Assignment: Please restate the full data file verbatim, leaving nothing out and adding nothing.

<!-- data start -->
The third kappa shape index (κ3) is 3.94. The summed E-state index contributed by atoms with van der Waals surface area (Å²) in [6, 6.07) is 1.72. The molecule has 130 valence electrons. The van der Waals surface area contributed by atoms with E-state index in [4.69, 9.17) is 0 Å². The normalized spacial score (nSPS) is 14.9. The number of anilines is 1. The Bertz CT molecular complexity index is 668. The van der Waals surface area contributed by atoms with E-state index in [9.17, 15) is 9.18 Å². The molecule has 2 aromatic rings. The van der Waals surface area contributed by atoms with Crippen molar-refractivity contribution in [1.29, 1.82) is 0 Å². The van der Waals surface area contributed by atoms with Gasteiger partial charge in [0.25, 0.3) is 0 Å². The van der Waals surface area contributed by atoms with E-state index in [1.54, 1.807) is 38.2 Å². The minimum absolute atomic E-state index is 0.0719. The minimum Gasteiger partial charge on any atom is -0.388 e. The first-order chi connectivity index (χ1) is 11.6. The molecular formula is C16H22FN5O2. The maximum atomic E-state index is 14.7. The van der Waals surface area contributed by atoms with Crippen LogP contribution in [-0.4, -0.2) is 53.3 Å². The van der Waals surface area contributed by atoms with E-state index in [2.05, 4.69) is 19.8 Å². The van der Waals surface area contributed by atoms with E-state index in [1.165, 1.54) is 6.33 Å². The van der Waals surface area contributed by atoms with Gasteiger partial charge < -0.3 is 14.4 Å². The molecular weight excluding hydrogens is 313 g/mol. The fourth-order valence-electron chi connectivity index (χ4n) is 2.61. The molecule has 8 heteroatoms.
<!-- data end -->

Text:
The third kappa shape index (κ3) is 3.94. The summed E-state index contributed by atoms with van der Waals surface area (Å²) in [6, 6.07) is 1.72. The molecule has 130 valence electrons. The van der Waals surface area contributed by atoms with E-state index in [4.69, 9.17) is 0 Å². The normalized spacial score (nSPS) is 14.9. The number of anilines is 1. The Bertz CT molecular complexity index is 668. The van der Waals surface area contributed by atoms with E-state index in [9.17, 15) is 9.18 Å². The molecule has 2 aromatic rings. The van der Waals surface area contributed by atoms with Crippen molar-refractivity contribution in [1.29, 1.82) is 0 Å². The van der Waals surface area contributed by atoms with Gasteiger partial charge in [0.25, 0.3) is 0 Å². The van der Waals surface area contributed by atoms with E-state index in [1.54, 1.807) is 38.2 Å². The minimum absolute atomic E-state index is 0.0719. The minimum Gasteiger partial charge on any atom is -0.388 e. The first-order chi connectivity index (χ1) is 11.6. The molecular formula is C16H22FN5O2. The maximum atomic E-state index is 14.7. The van der Waals surface area contributed by atoms with Crippen LogP contribution in [-0.4, -0.2) is 53.3 Å². The van der Waals surface area contributed by atoms with E-state index in [2.05, 4.69) is 19.8 Å². The van der Waals surface area contributed by atoms with E-state index in [1.165, 1.54) is 6.33 Å². The van der Waals surface area contributed by atoms with Gasteiger partial charge < -0.3 is 14.4 Å². The molecular weight excluding hydrogens is 313 g/mol. The fourth-order valence-electron chi connectivity index (χ4n) is 2.61. The molecule has 8 heteroatoms.